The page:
Plaintiff challenges the attorney fee award on jurisdictional grounds, arguing that the trial court’s lack of subject matter jurisdiction precluded it from awarding attorney fees under section 425.16. We agree and reverse the order awarding attorney fees.
In April 2010, plaintiff and the State Bar’s Office of Chief Trial Counsel entered into a stipulation resolving two State Bar disciplinary cases against plaintiff. In December 2010, plaintiff sought to revoke the stipulation by filing a petition with the California Supreme Court to set aside the stipulation and dismiss the disciplinary charges against her. After the Supreme Court denied plaintiff’s petition, she filed the instant action, seeking the same relief as well as monetary damages and a jury trial on the State Bar disciplinary charges.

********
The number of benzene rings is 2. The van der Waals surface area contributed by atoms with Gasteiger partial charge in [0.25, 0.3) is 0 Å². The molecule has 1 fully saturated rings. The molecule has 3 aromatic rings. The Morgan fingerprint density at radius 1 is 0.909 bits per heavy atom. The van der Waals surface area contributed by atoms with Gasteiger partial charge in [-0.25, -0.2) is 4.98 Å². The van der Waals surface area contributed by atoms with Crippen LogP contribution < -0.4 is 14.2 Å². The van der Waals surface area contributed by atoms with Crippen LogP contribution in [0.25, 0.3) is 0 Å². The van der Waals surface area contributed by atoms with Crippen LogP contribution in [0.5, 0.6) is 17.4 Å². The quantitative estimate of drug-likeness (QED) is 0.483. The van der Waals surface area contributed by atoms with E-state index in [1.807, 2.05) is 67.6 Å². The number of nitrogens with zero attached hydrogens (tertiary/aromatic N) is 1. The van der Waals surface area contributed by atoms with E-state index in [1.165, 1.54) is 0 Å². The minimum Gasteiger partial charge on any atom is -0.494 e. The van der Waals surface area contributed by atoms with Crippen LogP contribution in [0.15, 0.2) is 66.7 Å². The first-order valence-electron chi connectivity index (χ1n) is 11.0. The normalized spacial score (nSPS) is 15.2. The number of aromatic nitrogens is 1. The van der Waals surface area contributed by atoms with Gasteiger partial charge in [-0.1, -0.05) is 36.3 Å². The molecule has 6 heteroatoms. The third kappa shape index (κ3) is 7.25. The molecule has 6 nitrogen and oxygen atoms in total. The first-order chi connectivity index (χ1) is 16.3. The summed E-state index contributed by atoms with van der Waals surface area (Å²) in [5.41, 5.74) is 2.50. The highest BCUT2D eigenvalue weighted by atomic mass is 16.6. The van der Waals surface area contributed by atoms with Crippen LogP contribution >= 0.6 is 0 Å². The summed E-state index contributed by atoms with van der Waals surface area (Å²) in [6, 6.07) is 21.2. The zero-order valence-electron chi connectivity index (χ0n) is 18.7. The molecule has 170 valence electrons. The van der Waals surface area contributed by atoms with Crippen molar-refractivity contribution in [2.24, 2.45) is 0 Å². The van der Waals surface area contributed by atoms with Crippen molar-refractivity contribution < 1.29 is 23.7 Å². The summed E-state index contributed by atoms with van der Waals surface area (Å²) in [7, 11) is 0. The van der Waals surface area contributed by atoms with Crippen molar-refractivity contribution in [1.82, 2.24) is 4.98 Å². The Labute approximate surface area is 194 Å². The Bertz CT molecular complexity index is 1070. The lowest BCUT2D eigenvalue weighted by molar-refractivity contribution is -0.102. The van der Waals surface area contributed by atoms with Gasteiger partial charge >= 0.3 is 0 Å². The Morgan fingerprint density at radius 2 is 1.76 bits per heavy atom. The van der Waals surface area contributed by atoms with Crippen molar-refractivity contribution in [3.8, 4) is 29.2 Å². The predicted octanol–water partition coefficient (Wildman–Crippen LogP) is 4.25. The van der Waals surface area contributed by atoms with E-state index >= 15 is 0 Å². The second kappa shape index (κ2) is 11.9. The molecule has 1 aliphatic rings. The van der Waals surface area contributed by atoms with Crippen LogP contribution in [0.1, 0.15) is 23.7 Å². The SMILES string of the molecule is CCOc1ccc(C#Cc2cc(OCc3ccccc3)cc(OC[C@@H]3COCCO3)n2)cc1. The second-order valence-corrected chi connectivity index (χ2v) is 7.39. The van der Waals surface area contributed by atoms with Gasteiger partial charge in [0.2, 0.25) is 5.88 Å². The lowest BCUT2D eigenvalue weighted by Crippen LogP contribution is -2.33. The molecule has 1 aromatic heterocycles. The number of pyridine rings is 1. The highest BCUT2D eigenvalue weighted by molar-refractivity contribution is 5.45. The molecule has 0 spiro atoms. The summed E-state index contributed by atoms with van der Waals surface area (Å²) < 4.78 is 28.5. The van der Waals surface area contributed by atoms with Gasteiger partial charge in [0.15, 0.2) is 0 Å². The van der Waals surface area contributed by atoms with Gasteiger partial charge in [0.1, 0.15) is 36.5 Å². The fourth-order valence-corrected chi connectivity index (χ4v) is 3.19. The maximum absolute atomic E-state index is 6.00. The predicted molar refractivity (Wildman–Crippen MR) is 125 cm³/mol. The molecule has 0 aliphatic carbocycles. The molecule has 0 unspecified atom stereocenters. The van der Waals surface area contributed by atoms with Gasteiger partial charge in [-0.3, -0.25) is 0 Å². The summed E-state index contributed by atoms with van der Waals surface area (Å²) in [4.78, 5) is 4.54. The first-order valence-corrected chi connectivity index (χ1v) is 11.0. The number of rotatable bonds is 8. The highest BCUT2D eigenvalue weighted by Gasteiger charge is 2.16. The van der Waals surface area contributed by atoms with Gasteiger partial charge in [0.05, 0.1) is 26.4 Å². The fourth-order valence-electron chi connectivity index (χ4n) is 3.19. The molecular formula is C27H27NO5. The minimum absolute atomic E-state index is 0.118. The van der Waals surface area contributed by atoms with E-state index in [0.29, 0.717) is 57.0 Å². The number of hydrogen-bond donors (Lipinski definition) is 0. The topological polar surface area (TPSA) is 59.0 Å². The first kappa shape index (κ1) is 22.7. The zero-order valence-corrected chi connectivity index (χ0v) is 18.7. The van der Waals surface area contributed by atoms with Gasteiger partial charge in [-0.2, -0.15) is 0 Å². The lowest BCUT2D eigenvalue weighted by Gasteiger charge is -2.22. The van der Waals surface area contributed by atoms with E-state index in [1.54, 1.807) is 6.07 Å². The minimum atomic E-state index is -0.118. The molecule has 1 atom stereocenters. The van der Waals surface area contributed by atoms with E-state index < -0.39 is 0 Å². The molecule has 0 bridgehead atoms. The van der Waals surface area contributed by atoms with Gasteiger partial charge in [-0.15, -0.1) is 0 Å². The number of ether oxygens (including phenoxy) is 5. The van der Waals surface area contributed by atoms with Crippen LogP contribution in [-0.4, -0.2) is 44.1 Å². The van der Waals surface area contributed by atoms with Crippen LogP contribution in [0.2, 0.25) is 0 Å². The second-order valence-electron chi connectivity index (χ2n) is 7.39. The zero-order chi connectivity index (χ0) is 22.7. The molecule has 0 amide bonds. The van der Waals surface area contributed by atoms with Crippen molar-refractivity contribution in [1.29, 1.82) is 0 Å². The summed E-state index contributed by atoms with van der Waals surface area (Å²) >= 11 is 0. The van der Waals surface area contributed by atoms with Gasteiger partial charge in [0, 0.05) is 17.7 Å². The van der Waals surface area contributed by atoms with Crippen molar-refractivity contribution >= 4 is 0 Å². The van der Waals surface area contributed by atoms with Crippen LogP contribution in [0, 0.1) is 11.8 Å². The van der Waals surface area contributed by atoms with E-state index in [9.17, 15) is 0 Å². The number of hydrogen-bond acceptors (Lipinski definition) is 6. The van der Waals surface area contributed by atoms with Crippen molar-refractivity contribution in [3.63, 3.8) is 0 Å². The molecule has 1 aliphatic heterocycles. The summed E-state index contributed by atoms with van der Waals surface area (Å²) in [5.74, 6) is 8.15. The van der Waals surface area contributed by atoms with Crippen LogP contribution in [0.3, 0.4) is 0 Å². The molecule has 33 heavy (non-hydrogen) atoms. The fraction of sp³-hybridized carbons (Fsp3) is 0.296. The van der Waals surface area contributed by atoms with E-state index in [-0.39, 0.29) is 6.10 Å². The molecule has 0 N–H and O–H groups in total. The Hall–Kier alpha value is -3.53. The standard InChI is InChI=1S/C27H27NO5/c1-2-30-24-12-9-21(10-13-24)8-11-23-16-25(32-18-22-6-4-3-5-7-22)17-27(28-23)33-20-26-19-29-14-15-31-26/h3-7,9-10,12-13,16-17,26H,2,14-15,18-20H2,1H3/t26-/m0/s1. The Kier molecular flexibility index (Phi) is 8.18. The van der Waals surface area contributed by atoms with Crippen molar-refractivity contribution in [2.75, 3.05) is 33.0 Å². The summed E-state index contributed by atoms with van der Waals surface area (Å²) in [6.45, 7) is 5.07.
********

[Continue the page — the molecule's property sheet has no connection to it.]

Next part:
The State Bar filed a demurrer, as well as an anti-SLAPP motion. The trial court granted the anti-SLAPP motion, finding that the State Bar had met its burden of demonstrating that each of plaintiff’s causes of action arose from State Bar disciplinary proceedings -- a protected activity under section 425.16. The trial court further found that plaintiff failed to establish a reasonable probability of prevailing on the merits because, among other reasons, the trial court lacked jurisdiction to adjudicate plaintiff’s claims. The trial court then granted the State Bar’s motion for $2, 575.04 in attorney fees as the prevailing party under section 425.16, subdivision (c), and this appeal followed.